Sustainability Recipe: Hunt & Fish

November 15, 2017

Cornell Campus Sustainability Office | Fall 2018

What practical things can we do in our daily lives to protect our living environment, save money, and contribute to good jobs for people in our community?

We’ve done the research alongside our partner Get Your GreenBack Tompkins, and these 13 steps in the areas of local food, building energy, waste reduction and transportation are a great place to start. The Sustainability Life Recipes series will focus on ways to save money, go green, and learn about resources to support your journey. Have an idea? Send us a note at

There are so many good reasons to hunt and fish!

  • For the food - You can’t get more local, free-range, nutrient-packed, pesticide free than this (though some fish caught outside Tompkins County need to be eaten in moderation).

  • For the savings - Harvesting two deer can fill your freezer and provide your family with all your meat needs for a whole year.

  • For the camaraderie - being outside together is a great opportunity to strengthen relationships with parents, children, and friends new and old.

  • For the earth - Factory-farmed beef is responsible for the largest share of our food’s carbon footprint, and in many cases factory-farmed animals are not treated in a compassionate manner. In comparison , venison and fish are carbon neutral, and live in their natural environment.

  • For the experience - what a beautiful country we live in; many staunch supporters of clean forests and streams were taken hunting and fishing when young.

  • Wildlife management - devoid of natural predators, local deer populations have increased significantly over the last several decades, and are considered a major pest for farmers, gardeners, and healthy forests, as well as being a significant cause of serious car accidents, and an important vector for Lyme disease.

  • To fight hunger - you can donate venison through the Venison Donation Coalition, getting nutritious, delicious meat on the table of families who are struggling to make ends meet.


Anyone can learn to hunt and fish. The limiting factor is time, which is an essential resource for those who harvest local fish and game. Even the most experienced anglers and hunters sometimes return home empty-handed after an outing. Learning takes time. Patience is well rewarded, however. While these activities have traditionally been considered for men, women have increasingly been involved.


You can save hundreds of dollars if you substitute your locally harvested game and fish for meat and fish purchased at the store. Even more if you consider that you’re getting organic, free-range, local protein.

You can find basic fishing gear for $30 or less if you purchase it used at places like the Reuse Center or at yard sales or on Craigslist. Hunting gear requires more of an investment. While initially you may find a mentor who will let you borrow his or her equipment, eventually you should be prepared to spend a few hundred dollars to purchase functioning equipment (look for secondhand to keep costs down). There are lots of specialized accessories, but as a beginner you shouldn’t worry about them. And once you make the initial investment, you don’t have to spend that much to keep going.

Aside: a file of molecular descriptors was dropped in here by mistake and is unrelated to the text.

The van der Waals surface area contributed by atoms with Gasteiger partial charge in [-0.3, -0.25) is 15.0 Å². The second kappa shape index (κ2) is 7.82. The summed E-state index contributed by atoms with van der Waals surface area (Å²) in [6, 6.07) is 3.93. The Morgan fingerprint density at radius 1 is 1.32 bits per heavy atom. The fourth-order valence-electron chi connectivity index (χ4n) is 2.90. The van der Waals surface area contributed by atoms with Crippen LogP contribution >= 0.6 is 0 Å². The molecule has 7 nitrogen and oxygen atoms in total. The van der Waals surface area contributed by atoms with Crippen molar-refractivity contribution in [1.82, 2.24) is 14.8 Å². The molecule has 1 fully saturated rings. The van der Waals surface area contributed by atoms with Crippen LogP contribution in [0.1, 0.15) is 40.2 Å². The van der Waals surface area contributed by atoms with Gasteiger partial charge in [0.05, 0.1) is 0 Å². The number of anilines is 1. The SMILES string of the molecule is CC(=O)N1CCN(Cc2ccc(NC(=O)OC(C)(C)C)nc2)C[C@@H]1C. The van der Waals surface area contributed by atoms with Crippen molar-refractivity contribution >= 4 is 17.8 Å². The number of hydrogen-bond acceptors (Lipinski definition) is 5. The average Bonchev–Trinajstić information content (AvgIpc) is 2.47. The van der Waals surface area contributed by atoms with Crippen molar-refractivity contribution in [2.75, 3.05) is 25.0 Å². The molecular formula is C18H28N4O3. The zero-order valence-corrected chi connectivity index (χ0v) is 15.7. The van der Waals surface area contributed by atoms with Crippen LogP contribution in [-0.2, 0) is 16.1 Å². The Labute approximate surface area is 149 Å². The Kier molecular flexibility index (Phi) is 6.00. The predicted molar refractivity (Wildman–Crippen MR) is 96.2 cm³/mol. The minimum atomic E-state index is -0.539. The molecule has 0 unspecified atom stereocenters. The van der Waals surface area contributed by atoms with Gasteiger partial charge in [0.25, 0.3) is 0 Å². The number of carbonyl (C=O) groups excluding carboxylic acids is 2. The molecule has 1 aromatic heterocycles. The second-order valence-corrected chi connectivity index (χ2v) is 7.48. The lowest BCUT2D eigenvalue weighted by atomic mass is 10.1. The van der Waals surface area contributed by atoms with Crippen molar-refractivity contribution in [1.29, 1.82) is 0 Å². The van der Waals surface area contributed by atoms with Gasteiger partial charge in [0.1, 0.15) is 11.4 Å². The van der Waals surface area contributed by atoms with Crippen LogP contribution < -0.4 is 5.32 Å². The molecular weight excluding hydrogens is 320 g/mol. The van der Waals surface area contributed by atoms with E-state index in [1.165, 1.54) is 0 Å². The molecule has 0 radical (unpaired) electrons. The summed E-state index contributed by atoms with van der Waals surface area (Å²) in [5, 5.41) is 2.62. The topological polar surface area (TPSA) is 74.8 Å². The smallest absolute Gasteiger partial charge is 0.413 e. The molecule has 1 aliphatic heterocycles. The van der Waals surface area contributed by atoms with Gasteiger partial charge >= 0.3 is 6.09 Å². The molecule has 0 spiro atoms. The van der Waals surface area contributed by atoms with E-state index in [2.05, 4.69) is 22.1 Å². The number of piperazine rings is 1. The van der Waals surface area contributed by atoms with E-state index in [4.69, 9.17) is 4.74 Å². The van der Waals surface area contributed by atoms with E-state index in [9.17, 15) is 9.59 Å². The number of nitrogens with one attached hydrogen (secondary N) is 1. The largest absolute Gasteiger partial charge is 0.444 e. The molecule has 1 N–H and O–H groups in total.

1. Is it unsafe to eat fish from Tompkins County area lakes and streams? No. While there are some bodies of water in the Finger Lakes Region whose fish are considered unsafe, especially for younger women and children due to high levels of mercury, PCBs and other toxins, none of these bodies are in Tompkins County. Nevertheless, the Department of Health recommends eating up to four meals a month for locally-harvested fish.

  2. How old do you have to be to hunt? In New York State you have to be 12 or older to hunt. Junior Hunters (12- to 15-year-olds) have to follow special regulations.

  3. Isn’t it better for the environment to be vegan or vegetarian? Eliminating meat from one’s diet altogether or going vegan can further reduce one’s carbon footprint related to food and is a good option to consider. Here is one relevant article for those considering going vegan or vegetarian. However, if you’re going to eat meat, eating local wild protein is a good--and perhaps the best--way to go.

Connect with local experts on hunting and fishing and ask additional questions on the online forum for hunting and fishing in Tompkins County.



For each you need a permit, a place, and the equipment. You may also need training and help processing. Hunting is highly regulated in order to protect people and nature, and first time hunters must take a free gun safety course. Please learn the regulations well by reading them and learning from others who know them well. The DEC (Department of Environmental Conservation) has the most up-to-date and comprehensive site on hunting, and has a Beginners' Guide to Freshwater Fishing for New York State.


See below for a list of useful resources. (Email us if you know of something that is missing.)


Hunting: DEC, typically $5-22 (add-ons extra)

Fishing: DEC, $5-25 for residents



Note: Hunting in the City of Ithaca is not allowed.




  • Bow-Jen Archery - Lansing - (607) 533-7590

  • Collin's Gun Shop - Newfield - (607) 564-7175

  • Four Season Outfitters - Newfield - (607) 319-4022

  • Klein’s Archery - Dryden - (607) 844-3474





  • Check out Wild Harvest Table, from CCE-Seneca, full of game and fish recipes, nutrition information, preparation techniques.